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The Slow Bruteforcers May in Fact be Learning

Dec 22, 2008, 18:01 (0 Talkback[s])
(Other stories by Peter Hansteen)

[ Thanks to Peter N. M. Hansteen for this link. ]

"As large parts of the Western world prepares for the holidays, the swarm of little robots that started trying to pry open the doors to my machines some weeks back are still at it. As far as we can tell, the coordinated attempts started some time in early November or perhaps late October (we don't keep logs around for long enough to be sure), with an alphabetic progression that has now progressed to somewere into the os. The complete listing from the time I started noticing up to the time I started writing this column can be found here...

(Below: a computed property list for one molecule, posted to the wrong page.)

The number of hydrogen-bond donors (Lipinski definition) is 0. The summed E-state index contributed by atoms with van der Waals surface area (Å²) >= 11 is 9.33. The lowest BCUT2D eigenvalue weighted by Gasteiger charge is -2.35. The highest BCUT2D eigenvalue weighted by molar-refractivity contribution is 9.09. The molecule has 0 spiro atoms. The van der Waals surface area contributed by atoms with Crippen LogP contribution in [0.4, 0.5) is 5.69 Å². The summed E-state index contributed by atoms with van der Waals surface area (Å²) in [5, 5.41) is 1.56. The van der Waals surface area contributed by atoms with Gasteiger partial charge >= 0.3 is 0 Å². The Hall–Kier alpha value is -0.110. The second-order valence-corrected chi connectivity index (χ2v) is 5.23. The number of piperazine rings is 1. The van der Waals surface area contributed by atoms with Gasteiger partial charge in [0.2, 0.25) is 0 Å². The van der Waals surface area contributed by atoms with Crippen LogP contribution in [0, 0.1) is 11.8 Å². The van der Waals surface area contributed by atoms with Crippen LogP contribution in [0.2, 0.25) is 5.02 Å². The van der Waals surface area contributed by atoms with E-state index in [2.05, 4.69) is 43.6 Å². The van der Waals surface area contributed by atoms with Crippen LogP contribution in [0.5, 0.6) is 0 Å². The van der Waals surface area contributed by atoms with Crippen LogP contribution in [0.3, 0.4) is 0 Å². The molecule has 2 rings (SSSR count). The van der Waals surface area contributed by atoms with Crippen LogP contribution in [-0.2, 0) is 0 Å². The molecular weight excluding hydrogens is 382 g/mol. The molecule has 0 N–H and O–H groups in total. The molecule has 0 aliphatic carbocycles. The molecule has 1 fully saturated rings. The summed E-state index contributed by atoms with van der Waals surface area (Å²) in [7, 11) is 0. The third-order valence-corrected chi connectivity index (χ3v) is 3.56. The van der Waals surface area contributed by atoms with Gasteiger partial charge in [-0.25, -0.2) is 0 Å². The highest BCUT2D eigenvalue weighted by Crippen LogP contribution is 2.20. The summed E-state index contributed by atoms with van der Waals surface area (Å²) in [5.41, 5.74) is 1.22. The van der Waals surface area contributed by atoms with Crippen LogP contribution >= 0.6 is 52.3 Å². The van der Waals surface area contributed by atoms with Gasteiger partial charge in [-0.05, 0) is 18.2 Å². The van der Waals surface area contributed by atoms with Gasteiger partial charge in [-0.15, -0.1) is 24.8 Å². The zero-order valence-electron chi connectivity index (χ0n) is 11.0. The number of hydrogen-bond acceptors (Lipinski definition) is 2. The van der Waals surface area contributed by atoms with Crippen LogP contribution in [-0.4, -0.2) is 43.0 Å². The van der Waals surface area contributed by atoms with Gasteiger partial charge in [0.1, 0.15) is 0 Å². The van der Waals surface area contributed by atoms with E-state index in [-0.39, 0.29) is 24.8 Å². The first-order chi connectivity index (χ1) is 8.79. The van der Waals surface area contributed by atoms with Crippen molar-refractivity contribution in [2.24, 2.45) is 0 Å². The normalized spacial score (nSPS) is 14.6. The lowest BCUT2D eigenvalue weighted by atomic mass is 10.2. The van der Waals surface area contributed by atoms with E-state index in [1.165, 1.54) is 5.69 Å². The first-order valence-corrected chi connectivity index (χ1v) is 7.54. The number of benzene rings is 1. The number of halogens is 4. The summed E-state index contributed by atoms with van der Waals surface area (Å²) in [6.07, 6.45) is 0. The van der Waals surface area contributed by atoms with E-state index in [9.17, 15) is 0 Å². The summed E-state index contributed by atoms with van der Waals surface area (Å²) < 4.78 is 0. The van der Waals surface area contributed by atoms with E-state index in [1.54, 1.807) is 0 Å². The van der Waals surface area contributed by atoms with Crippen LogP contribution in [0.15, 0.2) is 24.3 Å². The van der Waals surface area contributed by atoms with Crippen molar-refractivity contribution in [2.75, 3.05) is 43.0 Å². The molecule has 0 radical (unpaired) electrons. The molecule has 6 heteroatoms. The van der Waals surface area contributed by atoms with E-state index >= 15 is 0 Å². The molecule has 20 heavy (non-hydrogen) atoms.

"The distributed, slow bruteforcers are different. For one, the login attempts from each host out in the cloud are spaced far enough apart in time that intrusion attmpt detectors will not trigger. Next, it takes a keen eye to spot the common thread in the attempts spaced up to a number of minutes apart: a monotonously alphabetic progression of user names, with attempts coming in from different hosts. Some number of attemtps at a specific user name, before the cloud moves on the next one, in alphabetic order."

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